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Thursday September 29th, 2022

EU election observation mission launched; 80 observers in total

Thirty long-term observers (LTOs) were deployed in all nine provinces of Sri Lanka this morning as part of a European Union Election Observation Mission (EU EOM) tasked with monitoring the upcoming presidential election.

This is the EU’s sixth election observation mission in the country, having monitored presidential and parliamentary elections from 2000 to 2015, on the invitation of the Election Commission of Sri Lanka. Notably, the EUM claims that it is totally independent of the EU delegation to Sri Lanka and the Maldives.

According to the mission’s Deputy Chief Observer Dimitra Ioannou, the LTOs will meet a “wide range of election stakeholders in their [respective] areas and begin sending first-hand accounts from the field soon.”

A press release said the EOM will carry out a comprehensive election assessment, focusing on the legal framework, electoral administration, voter registration, campaigning, conduct of the media including social media, voting, counting and tallying, and the transmission of results. The mission will remain in Sri Lanka “well beyond election day” to observe any appeals or complaints, it added.

A core team of nine experts have been on the island since 11 October, according to the EOM, and they along with the LTOs will be joined by 30 short term observers as well as a delegation of seven EU parliamentarians, bringing the mission strength to a total of some 80 observers.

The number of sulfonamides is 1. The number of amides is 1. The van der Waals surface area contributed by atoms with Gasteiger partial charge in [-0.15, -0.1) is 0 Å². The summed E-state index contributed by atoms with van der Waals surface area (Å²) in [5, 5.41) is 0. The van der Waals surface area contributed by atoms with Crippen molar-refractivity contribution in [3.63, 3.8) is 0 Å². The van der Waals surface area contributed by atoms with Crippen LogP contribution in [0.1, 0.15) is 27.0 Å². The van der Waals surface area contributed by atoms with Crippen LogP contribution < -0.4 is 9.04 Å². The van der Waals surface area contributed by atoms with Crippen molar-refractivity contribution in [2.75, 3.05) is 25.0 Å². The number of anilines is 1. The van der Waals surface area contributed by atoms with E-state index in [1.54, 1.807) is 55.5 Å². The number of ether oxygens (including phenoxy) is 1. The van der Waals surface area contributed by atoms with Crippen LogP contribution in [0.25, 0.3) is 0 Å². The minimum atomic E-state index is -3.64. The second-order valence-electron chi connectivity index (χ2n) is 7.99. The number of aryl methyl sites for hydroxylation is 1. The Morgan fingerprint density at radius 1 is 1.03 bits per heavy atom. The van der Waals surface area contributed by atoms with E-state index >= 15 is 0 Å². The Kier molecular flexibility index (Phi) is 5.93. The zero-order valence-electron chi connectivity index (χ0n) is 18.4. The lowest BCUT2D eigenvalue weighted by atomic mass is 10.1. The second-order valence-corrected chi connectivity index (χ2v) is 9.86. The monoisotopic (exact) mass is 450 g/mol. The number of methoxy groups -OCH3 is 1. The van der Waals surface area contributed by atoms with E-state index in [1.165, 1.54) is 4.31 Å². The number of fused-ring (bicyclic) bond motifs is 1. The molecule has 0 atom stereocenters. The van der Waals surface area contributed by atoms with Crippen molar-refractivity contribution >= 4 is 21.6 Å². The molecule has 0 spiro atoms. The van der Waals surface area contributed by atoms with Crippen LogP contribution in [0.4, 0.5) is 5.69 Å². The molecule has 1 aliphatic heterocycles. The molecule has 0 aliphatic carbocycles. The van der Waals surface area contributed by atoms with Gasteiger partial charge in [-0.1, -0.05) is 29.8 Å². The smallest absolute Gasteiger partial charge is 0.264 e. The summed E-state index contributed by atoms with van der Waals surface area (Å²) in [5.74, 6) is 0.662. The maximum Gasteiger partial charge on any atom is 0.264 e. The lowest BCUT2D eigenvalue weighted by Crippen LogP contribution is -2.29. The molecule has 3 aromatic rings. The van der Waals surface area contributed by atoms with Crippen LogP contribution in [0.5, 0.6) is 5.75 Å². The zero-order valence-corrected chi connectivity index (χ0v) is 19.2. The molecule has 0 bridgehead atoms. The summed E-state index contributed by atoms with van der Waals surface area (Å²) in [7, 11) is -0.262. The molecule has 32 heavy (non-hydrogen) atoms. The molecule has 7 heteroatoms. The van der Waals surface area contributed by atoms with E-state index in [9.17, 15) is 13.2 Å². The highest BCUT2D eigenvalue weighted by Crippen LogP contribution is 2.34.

Speaking to reporters in Colombo today, Deputy Chief Observer Ioannou said all EOM observers are bound by a strict code of conduct.

“The first important thing to know is the EU EOMs are completely independent and impartial, and all our observers abide by a code of conduct which stipulates that we maintain strict neutrality in the course of our work and that we do not interfere in the electoral process. The EOM does not legitimise any part of the electoral process, nor does it validate the election result,” she said.

Emphasising its independence, Ioannou said: “Although operating under the EU flag, in our assessment of the process, we are completely independent of the EU delegation to Sri Lanka and the Maldives, EU member states and all EU institutions.”

The 2019 EU EOM to Sri Lanka is led by EU Member of Parliament Marisa Matias of Portugal.

No findings have been made so far and, notably, the EOM will not make its findings public until election day. A press conference two days after election day will see Chief Observer Matias present what the mission calls a preliminary statement to the media, whether or not election results have officially been announced by then. Matias will subsequently return to Sri Lanka some two months after the election with a final report, complete with recommendations for improvements to the electoral process.

The last EU mission that was in Sri Lanka to observe the 2015 parliamentary elections, said Ioannou, had made 26 recommendations, out of which three were fully implemented. These were the establishment of the Election Commission as per the constitutional amendment, continued voter education projects and training of election staffers, and a 25% quota for women.

“There are also some other recommendations that are partly reflected in the process, but we hope that this time we will manage to produce a number of comprehensive recommendations that the Election Commission, the Parliament, civil society and political parties will take into consideration,” she said.

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